First full-depth 2011

RV Solander in Darwin preparing for research expedition. Image: Jed Garland.

The Australian continent sits between the South Pacific and Indian Oceans, and its marine climate is influenced by the major current patterns in these two different ocean basins. As a result, Australia is draped by poleward currents on both sides: the East Australian Current, which forms the western boundary current of the South Pacific subtropical gyre, and the Leeuwin Current, which forms the eastern boundary current of the Indian Ocean subtropical gyre.

The boundary currents impinge on Australia's continental shelf south of Broome in the west and Cooktown in the east. Above these latitudes, the two ocean basins are connected by large flows of warm equatorial surface water that pass from the western Pacific Ocean along the north side of Papua New Guinea, turn south at the western tip of Irian Jaya, flow as swift currents through deep water passages in the Indonesian Archipelago, and turn west into the Indian Ocean to form a strong current along the Indonesian continental margin. This inter-basin exchange is known as the Indonesian Through Flow and it has a major influence on the climate of the Indian Ocean as well moderating the flow of the Leeuwin Current.

In 2010-11, CSIRO oceanographers used the AIMS vessel, RV Solander, to deploy moorings in the deep trenches on either side of Timor Leste - in the Timor Passage and the Ombai Strait - which are ‘chokepoints' in the global system of ocean currents. These moorings, which are up to three kilometres tall and anchored with four tonnes of weight, cost over a million dollars provided by Australia's Integrated Marine Observing System (IMOS). Carrying an array of oceanographic sensors, these moorings will form part of an international collaboration (the INSTANT project) to monitor interannual variations in the full depth transport of ITF. This is the only location in the global ocean where warm tropical water flows from one ocean basin to another, with a counter balancing flow of cold water at higher latitudes south of the Australian continent. These exchanges have to be well-calibrated to provide accurate models of global ocean circulations.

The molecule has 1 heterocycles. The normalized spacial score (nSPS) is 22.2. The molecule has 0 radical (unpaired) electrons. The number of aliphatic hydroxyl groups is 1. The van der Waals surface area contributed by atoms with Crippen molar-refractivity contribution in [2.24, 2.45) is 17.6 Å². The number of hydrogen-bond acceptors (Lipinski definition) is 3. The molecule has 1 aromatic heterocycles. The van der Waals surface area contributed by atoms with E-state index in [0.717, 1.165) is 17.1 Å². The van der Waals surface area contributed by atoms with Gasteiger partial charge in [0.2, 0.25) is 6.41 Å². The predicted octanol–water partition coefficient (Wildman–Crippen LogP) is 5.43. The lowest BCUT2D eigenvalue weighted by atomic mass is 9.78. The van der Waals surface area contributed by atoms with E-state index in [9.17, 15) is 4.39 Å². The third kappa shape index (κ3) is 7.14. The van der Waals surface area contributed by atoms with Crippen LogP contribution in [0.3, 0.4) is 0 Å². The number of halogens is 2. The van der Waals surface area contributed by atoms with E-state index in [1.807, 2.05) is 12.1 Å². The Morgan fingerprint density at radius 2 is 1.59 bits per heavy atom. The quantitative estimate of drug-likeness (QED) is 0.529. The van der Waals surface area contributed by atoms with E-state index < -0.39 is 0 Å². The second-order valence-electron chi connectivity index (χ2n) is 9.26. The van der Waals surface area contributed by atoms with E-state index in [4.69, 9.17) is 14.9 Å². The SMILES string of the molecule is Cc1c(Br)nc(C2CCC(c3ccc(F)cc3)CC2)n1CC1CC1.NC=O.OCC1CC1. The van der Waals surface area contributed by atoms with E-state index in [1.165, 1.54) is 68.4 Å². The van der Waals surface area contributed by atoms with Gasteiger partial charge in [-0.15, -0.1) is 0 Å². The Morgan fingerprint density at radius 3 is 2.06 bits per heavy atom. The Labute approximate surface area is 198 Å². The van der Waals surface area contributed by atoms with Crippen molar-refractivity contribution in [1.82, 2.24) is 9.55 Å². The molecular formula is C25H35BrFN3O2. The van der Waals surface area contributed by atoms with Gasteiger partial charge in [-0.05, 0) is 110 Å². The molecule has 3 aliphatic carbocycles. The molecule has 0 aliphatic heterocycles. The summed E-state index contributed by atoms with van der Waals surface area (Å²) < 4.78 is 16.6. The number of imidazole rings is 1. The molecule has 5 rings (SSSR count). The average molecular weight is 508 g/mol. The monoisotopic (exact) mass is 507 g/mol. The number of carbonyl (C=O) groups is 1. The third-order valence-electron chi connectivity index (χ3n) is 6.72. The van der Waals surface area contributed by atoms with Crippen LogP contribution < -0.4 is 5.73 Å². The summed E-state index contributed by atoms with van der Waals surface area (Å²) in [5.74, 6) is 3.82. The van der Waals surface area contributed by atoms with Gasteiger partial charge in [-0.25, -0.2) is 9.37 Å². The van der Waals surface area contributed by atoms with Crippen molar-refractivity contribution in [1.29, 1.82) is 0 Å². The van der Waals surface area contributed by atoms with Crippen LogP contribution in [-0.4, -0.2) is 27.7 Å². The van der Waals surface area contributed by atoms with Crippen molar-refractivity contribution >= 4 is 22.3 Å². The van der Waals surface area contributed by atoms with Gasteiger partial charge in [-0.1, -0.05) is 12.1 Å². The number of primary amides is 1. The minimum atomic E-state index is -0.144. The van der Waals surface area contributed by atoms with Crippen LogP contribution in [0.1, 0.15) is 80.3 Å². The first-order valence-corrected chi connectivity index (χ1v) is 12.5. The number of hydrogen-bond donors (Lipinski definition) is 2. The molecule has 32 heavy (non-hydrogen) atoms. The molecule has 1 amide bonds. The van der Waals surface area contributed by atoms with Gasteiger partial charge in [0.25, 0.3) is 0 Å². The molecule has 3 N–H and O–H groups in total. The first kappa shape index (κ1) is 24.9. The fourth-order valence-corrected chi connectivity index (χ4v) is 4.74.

The largest signal of variation in the ITF is associated with the El Nino Southern Oscillation (ENSO) phenomenon, which also influences the strength of the Leeuwin Current flowing down the coast of Western Australia. To monitor the latter, AIMS' oceanographers in 2010-11 deployed an additional four moorings across the Sahul Shelf to extend the IMOS line from Timor to the coast near the border between WA and the Northern Territory.

La Niña events in the Pacific Ocean result in a stronger Leeuwin Current in the Indian Ocean. The strong La Niña of 2010-11 (responsible for Queensland's summer of extreme weather) also caused a marine heatwave along much of the coastline of Western Australia. In February 2011, sea surface temperatures from Exmouth to Geraldton were 3°C above average for the time of year, while a larger area extending south of Perth and 500km offshore was warmer by more than 2°C. For some locations, 2010-11 produced the hottest water ever recorded. The impact was coral bleaching from the Sahul Shelf to Rottnest Island as well as significant kills of fish and marine invertebrates.